- Is joining geographically and financially feasible?
The list of possible organizations to ponder is numerous. Your first round of research could include:
- Alumni associations
- Chambers of Commerce
- Charities and fundraisers
- Churches, synagogues, and other religious organizations
- Civic organizations
- Gourmet restaurant and food suppliers
- Garden clubs
- Sports and exercise clubs
- Antique cars
- Wine tasting events
- Economic clubs
- Fraternal organizations
- Hospitals and other major medical organizations.
- Museum associations and other arts-related organizations are natural for artists to join with the multiple purposes of doing some good for their community and themselves, as well.
Who Else Sells to the Affluent?
- Travel agents
- Financial advisers
- Real estate agents
- Luxury automobile dealers
- Auction houses
- Wine merchants
- High-end boutique
- Specialty chefs
- Event planners
The above list gives you useful suggestions on other occupations that market to the wealthy. Use it to help you spot potential referral partners or collaborators. For example, if you paint wine-related scenes, you have many options from above to consider for partnering in ways to help each other.
WOMMA Is the Best Marketing Stratagem.
Word-of-mouth-marketing (WOMMA) positively is THE best way to gain quick access and acceptance to a group or a person through an introduction, recommendation, or referral. This dynamic is especially useful when you receive an enthusiastic introduction. When someone likes you, knows you, and loves your art, they will champion you and your artworks without prompting.
The more art they buy, the more they become vested in the success of your career. A chapter in my mentioned above Guerrilla Marketing for Artists book covers the topic of networking in depth. Networking is where you find new buyers and where asked for, and unsolicited referrals come to bolster your art career.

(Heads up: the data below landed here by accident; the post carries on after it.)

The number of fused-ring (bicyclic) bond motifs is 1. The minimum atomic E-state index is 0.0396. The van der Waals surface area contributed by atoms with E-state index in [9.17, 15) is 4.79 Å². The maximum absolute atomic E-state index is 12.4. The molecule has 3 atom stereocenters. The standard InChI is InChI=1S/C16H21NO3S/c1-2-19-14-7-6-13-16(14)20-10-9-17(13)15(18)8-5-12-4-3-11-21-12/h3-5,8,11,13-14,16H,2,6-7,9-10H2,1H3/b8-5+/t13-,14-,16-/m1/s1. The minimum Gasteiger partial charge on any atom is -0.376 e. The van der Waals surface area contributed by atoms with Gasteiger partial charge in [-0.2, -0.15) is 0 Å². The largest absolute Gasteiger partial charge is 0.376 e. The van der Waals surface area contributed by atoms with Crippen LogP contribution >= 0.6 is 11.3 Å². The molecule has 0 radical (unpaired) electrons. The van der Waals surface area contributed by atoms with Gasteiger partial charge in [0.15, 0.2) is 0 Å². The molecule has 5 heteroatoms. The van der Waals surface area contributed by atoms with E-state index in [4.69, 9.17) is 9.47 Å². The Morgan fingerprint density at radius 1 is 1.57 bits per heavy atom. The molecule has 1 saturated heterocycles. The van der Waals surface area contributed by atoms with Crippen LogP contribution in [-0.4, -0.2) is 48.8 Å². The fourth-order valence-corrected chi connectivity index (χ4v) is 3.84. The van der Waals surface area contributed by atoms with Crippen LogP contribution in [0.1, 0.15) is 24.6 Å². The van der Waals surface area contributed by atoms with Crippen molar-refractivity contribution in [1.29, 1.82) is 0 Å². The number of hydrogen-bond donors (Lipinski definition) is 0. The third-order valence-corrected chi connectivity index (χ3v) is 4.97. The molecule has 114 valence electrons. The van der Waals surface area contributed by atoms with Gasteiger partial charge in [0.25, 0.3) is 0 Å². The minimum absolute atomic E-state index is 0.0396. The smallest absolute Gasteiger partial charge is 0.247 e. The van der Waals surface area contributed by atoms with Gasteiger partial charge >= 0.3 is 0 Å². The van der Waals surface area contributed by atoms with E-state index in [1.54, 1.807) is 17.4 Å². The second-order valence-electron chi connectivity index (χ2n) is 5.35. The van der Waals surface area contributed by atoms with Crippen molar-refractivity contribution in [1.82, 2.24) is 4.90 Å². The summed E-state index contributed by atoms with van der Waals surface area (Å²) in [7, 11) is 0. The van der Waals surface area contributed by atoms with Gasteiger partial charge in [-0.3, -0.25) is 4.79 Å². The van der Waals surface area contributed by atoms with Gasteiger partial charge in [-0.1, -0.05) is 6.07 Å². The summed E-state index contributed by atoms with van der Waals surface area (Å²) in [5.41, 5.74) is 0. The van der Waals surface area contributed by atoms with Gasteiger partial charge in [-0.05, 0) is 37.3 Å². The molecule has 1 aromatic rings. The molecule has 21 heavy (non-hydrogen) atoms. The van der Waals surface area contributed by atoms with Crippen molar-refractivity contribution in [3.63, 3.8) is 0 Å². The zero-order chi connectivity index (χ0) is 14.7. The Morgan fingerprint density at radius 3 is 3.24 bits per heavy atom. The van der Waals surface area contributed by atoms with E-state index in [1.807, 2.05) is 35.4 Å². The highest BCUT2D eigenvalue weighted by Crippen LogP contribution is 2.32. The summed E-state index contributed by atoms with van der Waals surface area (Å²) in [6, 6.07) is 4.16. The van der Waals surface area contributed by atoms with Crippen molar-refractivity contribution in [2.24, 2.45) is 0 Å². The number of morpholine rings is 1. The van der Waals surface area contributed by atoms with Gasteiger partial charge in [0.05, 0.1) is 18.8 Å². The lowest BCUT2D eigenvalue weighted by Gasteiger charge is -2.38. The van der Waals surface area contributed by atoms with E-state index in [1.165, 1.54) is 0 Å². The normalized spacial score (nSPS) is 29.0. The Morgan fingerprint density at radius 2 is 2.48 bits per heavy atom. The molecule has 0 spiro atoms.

Amazon for Rich People
There are sites dedicated to help and sell to the wealthy. The James Edition is sometimes referred to as the Amazon for Rich People. Currently, it showcases the original art of Donna McLain under its Extraordinaire category. Her mixed media piece, Infinity of the Universe, is listed as price on request by her German gallery, Interstellar Art GmbH. Similar works by her listed on SaatchiArt.com sell in the range of $60,000.
If I wanted to get her prices and sell like her, I would investigate and learn everything I could about her. How did she get in the German gallery? Does she have patron benefactors? How well does her work sell on SaatchiArt? Does she have a manager or outside representation? Where else does she show her art? Learn those things and more. Then learn who are the other artists in her German gallery and find out the details on them.
There Are Very Few Secrets Especially in the Digital Age
Everything and everyone has a story. It is in your best interest to be curious. Don’t waste time trying to figure out how to do something on your own in a vacuum. Instead, seek out those who have gone and learn from them directly if you can, or indirectly by studying who they are and what they did to get to where you want to go.